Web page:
Mariveles, Bataan

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Mariveles
Municipality
Municipality of Mariveles
Mariveles seen from Manila Bay
Mariveles seen from Manila Bay
Map of Bataan with Mariveles highlighted
Map of Bataan with Mariveles highlighted
Mariveles is located in Philippines
Mariveles
Mariveles
Location within the Philippines
Coordinates: 14°26′N 120°29′E / 14.43°N 120.48°E / 14.43; 120.48Coordinates: 14°26′N 120°29′E / 14.43°N 120.48°E / 14.43; 120.48
Country  Philippines
Region Central Luzon (Region III)
Province Bataan
District 2nd District
Founded 1754
Barangays 18 (see Barangays)
Government[1]
 • Type Sangguniang Bayan
 • Mayor Ace Jello Concepcion
 • Vice Mayor Angelito S. Rubia
 • Electorate 75,890 voters (2016)
Area[2]
 • Total 153.90 km2 (59.42 sq mi)
Population (2015 census)[3]
 • Total 127,536
 • Density 830/km2 (2,100/sq mi)
Time zone UTC+8 (PST)
ZIP code 2105
PSGC 030807000
IDD:area code +63 (0)47
Climate type Tropical monsoon climate
Income class 1st municipal income class
Revenue (₱) 462,062,299.99 (2016)
Native languages Mariveleño
Tagalog
Website marivelesbataan.gov.ph

Mariveles, officially the Municipality of Mariveles (Filipino: Bayan ng Mariveles; Kapampangan: Balen ning Mariveles), is a 1st class municipality in the province of Bataan, Philippines. According to the 2015 census, it has a population of 127,536 people.[3]

History[edit]

Founded as a pueblo by a Franciscan Friar in 1578, Mariveles, the "Village of Camaya" was part of the Corregimiento of Mariveles, including Bagac and Morong, Corregidor and Maragondon, Cavite.

The Superior Decree of July 1754 declared Mariveles' independence from Pampanga.

In the 19th century, the Americans established the first quarantine station in the old Spanish Leprosarium Hospital (now, the Mariveles Mental Ward).

Geography[edit]

Mariveles is located at 14°26′N 120°29′E / 14.43°N 120.48°E / 14.43; 120.48 in a cove at the southern tip of the Bataan Peninsula. It is 164 kilometres (102 mi) from Manila via the North Luzon Expressway, Jose Abad Santos Avenue and Roman Highway.

According to the Philippine Statistics Authority, the municipality has a land area of 153.90 square kilometres (59.42 sq mi)[2] constituting 11.21% of the 1,372.98-square-kilometre- (530.11 sq mi) total area of Bataan. Of this, about 69% consist of the pastureland, 19% of forestland, 6% agricultural lands and the remaining 6% for residential and industrial use.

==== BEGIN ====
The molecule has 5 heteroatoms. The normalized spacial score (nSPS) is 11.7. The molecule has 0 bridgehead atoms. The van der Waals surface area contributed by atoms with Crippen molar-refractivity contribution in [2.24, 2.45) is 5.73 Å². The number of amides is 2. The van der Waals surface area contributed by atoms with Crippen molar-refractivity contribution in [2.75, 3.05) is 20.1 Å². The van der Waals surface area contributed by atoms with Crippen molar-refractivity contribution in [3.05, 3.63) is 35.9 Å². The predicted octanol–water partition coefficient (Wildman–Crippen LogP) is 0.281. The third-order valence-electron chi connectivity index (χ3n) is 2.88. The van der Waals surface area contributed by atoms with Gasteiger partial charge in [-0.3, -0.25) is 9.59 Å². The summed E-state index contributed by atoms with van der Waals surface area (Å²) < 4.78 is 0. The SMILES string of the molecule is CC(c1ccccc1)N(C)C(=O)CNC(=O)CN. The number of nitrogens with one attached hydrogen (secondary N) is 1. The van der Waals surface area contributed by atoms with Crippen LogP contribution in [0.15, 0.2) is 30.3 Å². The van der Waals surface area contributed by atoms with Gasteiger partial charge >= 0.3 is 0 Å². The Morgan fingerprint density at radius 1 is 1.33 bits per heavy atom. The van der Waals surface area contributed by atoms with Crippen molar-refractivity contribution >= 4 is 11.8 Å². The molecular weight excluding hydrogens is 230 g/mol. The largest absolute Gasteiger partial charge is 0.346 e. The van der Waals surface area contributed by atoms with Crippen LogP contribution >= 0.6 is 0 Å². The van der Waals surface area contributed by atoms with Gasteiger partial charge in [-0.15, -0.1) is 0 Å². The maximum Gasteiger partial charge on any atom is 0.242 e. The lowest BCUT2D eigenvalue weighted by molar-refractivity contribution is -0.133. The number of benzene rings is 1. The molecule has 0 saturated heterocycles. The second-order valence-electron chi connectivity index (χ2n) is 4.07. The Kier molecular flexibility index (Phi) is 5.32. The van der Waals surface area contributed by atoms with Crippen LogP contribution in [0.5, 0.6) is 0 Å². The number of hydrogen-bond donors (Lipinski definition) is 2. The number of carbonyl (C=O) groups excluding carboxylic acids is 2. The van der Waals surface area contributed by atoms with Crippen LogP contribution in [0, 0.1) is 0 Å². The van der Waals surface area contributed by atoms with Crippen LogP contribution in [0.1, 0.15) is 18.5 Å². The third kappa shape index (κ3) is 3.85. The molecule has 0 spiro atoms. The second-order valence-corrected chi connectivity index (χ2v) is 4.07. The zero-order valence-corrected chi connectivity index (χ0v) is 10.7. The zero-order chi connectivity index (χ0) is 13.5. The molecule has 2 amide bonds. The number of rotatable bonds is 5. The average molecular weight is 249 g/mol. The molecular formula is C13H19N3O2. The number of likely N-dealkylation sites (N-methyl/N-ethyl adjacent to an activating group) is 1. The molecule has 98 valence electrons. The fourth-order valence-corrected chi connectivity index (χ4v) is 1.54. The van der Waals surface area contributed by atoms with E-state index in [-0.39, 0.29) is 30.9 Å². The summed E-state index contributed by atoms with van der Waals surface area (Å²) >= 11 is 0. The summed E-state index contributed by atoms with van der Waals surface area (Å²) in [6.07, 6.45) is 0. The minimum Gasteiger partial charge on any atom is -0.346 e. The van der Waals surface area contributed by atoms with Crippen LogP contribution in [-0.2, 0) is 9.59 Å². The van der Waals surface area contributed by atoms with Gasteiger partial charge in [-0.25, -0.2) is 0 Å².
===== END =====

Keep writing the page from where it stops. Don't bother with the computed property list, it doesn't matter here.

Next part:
Barangays[edit]

Mariveles is politically subdivided into 18 barangays.[4]


PSGC Barangay Population ±% p.a.
2015[3] 2010[5]
030807001 Alas‑asin 11.8% 15,047 11,606 5.07%
030807002 Alion 2.6% 3,264 3,015 1.52%
030807013 Balon‑Anito 9.6% 12,286 10,255 3.50%
030807006 Baseco Country (Nassco) 3.6% 4,581 3,440 5.61%
030807003 Batangas II 4.7% 5,951 5,122 2.90%
030807014 Biaan 1.4% 1,837 1,571 3.02%
030807004 Cabcaben 5.0% 6,427 6,269 0.48%
030807015 Camaya 11.7% 14,869 12,077 4.04%
030807016 Ipag 7.8% 10,010 9,430 1.14%
030807005 Lucanin 4.1% 5,169 3,570 7.30%
030807017 Malaya 3.8% 4,910 5,211 −1.13%
030807018 Maligaya 3.5% 4,407 4,416 −0.04%
030807019 Mt. View 8.2% 10,461 8,843 3.25%
030807008 Poblacion 6.2% 7,938 8,074 −0.32%
030807009 San Carlos 1.2% 1,517 1,592 −0.91%
030807010 San Isidro 4.5% 5,761 5,816 −0.18%
030807011 Sisiman 4.9% 6,221 5,837 1.22%
030807020 Townsite 5.4% 6,880 6,563 0.90%
Total 127,536 112,707 2.38%

Demographics[edit]

Population census of Mariveles
YearPop.±% p.a.
1903 2,350—    
1918 2,948+1.52%
1939 4,444+1.97%
1948 4,462+0.04%
1960 9,067+6.09%
1970 16,157+5.94%
1975 25,167+9.29%
YearPop.±% p.a.
1980 48,594+14.06%
1990 60,761+2.26%
1995 76,626+4.44%
2000 85,779+2.45%
2007 102,844+2.53%
2010 112,707+3.39%
2015 127,536+2.38%
Source: Philippine Statistics Authority[3][5][6][7]

In the 2015 census, Mariveles had a population of 127,536.[3] The population density was 830 inhabitants per square kilometre (2,100/sq mi).

‹The template PH electorate is being considered for deletion.› In the 2016 electoral roll, it had 75,890 registered voters.[8]